Insulin Injections Hurt So Bad

Alternate the site of insulin injections to help alleviate pain.

By J. Veronika Kiklevich, DVM | Posted: Mon Jan 24 00:00:00 PST 2005

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Q. We recently moved to Richmond, Va., from New York, where I had the same vet for 25 years. My 13-year-old cat recently developed diabetes and is on three units of PVC, twice daily. One vet said to give the shot after tenting the scruff area. Another said to give it anywhere. After tenting the scruff area consistently, she recently began to growl, yell out and swipe at us. We tried distracting her with a toy, which seems to help. This morning I gave her the injection in her side and she reacted with a small whimper. What do you suggest? We are both getting anxious with the shots. 

A. I generally recommend the administration of insulin at different sites along the lateral abdomen and thorax for several reasons. First and foremost, the absorption of insulin is dependent on the local blood supply under the skin. These areas seem to allow better absorption. By alternating the location of the injection, you limit the chance of building up scar tissue in any one particular area, such as the scruff of the neck, which also acts as a barrier to absorption of the drug.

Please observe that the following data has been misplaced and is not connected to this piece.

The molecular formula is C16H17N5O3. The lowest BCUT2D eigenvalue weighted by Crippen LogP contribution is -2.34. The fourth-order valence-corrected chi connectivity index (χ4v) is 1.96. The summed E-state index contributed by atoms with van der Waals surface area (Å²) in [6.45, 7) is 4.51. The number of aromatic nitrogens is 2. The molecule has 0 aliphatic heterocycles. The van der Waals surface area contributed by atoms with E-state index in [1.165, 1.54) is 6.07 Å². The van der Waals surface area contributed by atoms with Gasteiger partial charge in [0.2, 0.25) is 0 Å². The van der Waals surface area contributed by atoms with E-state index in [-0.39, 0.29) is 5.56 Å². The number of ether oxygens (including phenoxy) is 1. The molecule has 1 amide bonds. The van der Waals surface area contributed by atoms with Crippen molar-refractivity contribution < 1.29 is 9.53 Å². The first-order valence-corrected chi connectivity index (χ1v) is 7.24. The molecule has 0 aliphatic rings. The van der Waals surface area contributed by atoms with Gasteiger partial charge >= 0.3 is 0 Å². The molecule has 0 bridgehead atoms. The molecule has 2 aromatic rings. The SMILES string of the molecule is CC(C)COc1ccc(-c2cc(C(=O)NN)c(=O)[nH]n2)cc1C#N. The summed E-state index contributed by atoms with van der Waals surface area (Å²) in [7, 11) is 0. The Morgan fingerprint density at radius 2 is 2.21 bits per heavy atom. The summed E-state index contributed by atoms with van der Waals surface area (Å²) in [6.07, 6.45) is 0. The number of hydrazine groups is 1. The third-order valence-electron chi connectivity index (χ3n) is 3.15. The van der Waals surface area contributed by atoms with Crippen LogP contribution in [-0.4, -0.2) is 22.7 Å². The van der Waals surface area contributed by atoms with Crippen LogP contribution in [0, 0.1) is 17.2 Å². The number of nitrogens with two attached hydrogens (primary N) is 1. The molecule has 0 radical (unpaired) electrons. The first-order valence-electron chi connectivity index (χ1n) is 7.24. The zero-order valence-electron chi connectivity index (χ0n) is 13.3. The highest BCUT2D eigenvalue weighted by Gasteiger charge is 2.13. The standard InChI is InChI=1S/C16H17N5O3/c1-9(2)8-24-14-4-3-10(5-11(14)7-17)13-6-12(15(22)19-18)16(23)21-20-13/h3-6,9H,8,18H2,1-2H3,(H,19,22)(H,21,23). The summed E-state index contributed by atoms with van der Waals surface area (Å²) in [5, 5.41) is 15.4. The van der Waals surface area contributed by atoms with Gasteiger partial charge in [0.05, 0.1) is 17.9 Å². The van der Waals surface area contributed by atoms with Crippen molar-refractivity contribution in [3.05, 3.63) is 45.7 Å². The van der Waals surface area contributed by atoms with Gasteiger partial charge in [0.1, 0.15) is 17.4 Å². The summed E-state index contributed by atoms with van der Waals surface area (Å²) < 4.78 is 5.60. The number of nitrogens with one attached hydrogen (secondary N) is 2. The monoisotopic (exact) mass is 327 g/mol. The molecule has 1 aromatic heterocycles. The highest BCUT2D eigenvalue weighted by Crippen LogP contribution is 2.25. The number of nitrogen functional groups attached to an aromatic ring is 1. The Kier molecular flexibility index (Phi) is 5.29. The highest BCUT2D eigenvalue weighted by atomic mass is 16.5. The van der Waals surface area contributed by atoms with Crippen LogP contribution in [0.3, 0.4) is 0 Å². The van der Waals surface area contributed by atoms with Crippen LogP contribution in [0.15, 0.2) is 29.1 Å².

Repeated injections in the same site will eventually cause enough inflammation to become painful and may even lead to lesions in the skin.

I also recommend that the patient be distracted with a toy or a small morsel of food (in diabetic cats, protein is essential, so a small bit of chicken is perfect) so that they do not focus on the injection. I have two clients who put a dab of catnip in front of their cats before injecting them. One of these cats actually stands in front of the drawer where the catnip is kept in the morning until her owner gives her the shot. Diabetes can be a challenge, but a challenge well worth pursuing for our feline friends.

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Reader Comments

C.    Freeport, IL

10/5/2012 8:23:45 AM

One of the reasons I do not have companion kitty currently is the fear of having a kitty who will possibly develop diabetes... (sniff!) Can veterinarians determine at kitten level which kitties are susceptible to this disease? Thanks.

janet    Bethlehem, PA

7/12/2012 4:09:19 AM

thanks for the info

janet    bethlehem, PA

2/21/2008 4:50:11 AM

This is a big fear I have that one of my cats will become diabetic and I will have to give daily shots.

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